Earlier this week, the Huffington Post’s Ryan Grim reported on the fact that in seven states plus the District of Columbia, “getting beaten up by your spouse is a pre-existing condition.” The insurance industry figures that if “you are in a marriage with someone who has beaten you in the past, you’re more likely to get beaten again than the average person and are therefore more expensive to insure,” but what it really does is punish these victims for something that wasn’t their fault.
But that isn’t the only policy that health insurers have that primarily discriminate against women. First of all, most individual health insurance markets don’t cover maternity care. In fact, according to the Kaiser Family Foundation, only 14 states have a requirement for such coverage, and the number of plans without maternity coverage continues to rise dramatically. Why? Anthem Blue Cross — which has been actively fighting health care reform — considers pregnancy optional and therefore not necessary to insure:
“The point of insurance is to insure against catastrophic care costs. That’s what you’re trying to aggregate and pool for such things as heart attacks and cancer,” said an Anthem Blue Cross spokesman. “Having a child is a matter of choice. Dealing with an adult onset illness, such as diabetes, heart disease breast or prostate cancer, is not a matter of choice.”
Even Louisiana Gov. Bobby Jindal (R) spoke an unintentional truth when he said of his parents: “When they arrived in Baton Rouge, my mother was already four-and-a-half-months pregnant. I was what folks in the insurance industry now call a pre-existing condition.”
When a woman isn’t currently pregnant, she often still cannot get coverage. Many insurers consider a Caesarean-section pregnancy a pre-existing condition and refuse to cover women who have had the procedure. From a 2008 New York Times story about a Colorado woman who had Golden Rule Insurance:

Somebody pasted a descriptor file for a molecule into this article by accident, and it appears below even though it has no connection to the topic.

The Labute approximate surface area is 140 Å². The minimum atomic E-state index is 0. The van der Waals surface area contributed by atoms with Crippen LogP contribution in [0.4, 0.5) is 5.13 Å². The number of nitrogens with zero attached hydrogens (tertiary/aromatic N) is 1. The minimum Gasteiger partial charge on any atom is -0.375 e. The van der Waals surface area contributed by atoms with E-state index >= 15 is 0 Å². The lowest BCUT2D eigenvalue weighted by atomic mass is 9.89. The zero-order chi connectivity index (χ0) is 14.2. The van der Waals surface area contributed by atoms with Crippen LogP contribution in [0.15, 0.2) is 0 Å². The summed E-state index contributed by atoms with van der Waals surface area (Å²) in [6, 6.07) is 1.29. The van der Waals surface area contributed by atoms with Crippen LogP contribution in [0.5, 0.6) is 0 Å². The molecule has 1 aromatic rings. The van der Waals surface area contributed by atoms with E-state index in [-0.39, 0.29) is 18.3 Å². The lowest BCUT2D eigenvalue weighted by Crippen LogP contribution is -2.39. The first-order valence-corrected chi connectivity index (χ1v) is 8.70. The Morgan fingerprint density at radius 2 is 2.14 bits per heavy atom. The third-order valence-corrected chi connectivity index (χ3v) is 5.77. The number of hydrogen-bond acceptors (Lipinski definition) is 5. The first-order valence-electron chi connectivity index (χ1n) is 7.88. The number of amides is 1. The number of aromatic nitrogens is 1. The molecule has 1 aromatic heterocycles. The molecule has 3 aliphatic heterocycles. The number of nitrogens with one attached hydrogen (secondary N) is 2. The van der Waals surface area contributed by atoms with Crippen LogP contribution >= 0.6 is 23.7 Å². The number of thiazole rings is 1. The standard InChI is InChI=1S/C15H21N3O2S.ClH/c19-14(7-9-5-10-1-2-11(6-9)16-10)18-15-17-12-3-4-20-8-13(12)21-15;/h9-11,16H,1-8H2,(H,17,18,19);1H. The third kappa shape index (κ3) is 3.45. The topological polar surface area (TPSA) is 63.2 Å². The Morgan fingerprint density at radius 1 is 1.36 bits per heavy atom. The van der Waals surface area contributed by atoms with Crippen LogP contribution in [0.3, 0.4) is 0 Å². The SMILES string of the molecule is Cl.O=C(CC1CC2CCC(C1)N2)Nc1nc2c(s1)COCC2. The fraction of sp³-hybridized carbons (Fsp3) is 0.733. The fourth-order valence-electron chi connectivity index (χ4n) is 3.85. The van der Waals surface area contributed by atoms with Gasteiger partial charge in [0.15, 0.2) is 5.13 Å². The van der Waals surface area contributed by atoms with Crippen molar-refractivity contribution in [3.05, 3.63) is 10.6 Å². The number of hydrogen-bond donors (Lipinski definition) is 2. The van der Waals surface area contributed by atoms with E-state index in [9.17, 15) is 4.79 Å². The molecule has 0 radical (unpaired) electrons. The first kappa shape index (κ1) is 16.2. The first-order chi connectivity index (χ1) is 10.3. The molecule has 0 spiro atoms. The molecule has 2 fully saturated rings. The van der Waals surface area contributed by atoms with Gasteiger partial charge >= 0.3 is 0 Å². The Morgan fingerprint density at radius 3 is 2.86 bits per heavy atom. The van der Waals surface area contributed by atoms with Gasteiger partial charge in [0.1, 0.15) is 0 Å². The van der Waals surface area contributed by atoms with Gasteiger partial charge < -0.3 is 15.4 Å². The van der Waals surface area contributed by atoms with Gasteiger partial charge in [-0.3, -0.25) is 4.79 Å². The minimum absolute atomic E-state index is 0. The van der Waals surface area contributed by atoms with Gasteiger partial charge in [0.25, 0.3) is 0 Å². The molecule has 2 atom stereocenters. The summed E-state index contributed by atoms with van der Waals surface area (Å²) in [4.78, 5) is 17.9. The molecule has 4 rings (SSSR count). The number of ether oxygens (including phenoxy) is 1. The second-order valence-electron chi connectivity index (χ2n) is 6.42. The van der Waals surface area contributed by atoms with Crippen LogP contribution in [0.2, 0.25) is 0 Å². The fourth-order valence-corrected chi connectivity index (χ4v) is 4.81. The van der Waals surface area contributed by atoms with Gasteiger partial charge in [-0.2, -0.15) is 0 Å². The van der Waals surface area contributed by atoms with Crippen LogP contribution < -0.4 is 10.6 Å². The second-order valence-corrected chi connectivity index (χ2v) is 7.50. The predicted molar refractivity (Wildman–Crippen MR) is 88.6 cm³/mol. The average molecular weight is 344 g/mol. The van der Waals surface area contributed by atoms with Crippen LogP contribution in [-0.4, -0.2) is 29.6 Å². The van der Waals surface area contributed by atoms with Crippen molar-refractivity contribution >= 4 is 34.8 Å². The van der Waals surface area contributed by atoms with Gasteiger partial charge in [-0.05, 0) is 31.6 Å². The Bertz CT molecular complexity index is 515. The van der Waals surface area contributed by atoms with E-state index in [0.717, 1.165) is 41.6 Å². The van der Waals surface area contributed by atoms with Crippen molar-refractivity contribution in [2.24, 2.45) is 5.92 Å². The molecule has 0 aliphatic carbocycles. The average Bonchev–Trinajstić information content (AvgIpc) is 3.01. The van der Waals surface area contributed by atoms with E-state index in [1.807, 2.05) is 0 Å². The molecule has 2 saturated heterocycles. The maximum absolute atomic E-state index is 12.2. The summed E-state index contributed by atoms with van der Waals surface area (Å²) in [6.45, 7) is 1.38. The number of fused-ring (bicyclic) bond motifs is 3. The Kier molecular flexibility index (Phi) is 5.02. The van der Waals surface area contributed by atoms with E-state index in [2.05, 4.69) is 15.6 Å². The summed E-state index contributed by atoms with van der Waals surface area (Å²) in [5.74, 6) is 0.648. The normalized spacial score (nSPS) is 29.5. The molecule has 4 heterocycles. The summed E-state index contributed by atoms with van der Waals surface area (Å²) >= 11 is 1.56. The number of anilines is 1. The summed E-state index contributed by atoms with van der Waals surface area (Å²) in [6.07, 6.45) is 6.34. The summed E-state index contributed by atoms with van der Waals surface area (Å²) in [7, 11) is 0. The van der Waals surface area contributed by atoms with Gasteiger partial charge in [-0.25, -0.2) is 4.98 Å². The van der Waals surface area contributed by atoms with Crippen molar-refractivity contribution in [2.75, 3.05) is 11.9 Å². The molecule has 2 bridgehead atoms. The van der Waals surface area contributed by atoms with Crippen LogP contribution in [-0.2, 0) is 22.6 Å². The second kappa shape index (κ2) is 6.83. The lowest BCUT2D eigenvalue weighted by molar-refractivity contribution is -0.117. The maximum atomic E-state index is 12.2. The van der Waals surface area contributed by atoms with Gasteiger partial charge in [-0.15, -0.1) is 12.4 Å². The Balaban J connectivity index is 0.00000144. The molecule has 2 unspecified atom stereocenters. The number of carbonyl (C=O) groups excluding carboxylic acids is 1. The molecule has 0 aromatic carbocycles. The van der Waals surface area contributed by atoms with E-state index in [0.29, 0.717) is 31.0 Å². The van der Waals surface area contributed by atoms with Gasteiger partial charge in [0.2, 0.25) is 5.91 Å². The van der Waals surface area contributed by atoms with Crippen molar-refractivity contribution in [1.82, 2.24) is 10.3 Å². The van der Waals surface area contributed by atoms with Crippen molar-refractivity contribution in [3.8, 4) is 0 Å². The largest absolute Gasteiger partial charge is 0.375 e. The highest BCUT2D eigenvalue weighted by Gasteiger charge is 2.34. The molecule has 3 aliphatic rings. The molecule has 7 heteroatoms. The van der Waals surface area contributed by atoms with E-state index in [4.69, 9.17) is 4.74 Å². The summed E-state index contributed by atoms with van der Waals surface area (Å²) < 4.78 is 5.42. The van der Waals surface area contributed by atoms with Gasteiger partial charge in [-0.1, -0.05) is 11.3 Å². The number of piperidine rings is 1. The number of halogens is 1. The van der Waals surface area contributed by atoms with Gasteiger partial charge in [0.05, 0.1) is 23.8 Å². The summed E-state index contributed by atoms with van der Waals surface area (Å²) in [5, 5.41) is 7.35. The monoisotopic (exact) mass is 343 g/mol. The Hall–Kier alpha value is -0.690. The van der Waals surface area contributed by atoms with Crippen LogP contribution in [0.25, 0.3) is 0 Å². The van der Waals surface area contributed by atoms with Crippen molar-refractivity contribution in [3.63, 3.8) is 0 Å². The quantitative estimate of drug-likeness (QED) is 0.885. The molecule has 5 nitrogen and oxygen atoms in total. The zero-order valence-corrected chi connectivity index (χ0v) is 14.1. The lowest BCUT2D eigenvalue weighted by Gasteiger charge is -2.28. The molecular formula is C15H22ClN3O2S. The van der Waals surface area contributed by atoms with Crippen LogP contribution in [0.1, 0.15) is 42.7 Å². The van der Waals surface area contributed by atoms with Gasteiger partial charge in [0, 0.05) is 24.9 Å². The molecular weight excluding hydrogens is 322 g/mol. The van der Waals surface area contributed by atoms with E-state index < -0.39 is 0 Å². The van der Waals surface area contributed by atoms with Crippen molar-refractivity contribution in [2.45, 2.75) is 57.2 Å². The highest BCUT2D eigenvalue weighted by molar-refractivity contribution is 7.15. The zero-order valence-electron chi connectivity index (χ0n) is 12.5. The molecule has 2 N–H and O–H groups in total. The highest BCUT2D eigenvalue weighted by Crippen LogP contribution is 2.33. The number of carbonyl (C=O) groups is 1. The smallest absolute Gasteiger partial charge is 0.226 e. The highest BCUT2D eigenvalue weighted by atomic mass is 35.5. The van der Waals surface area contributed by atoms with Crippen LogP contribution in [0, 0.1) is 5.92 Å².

She was turned down because she had given birth by Caesarean section. Having the operation once increases the odds that it will be performed again, and if she became pregnant and needed another Caesarean, Golden Rule did not want to pay for it. A letter from the company explained that if she had been sterilized after the Caesarean, or if she were over 40 and had given birth two or more years before applying, she might have qualified.
The number of C-sections performed in the United States has been “growing steadily,” with approximately 30 percent of women having the procedure. Other insurance companies that don’t necessarily reject women with C-sections often do charge them higher premiums or “factor in chronic or recurring problems that might have led to the Caesarean.” What’s even worse is that once you’re denied by one company, it’s harder to get coverage somewhere else because you’ve been red-flagged.
Today, Golden Rule CEO Richard Collins is testifying before the House Subcommittee on Domestic Policy about “Bureaucracy of Private Health Insurance.”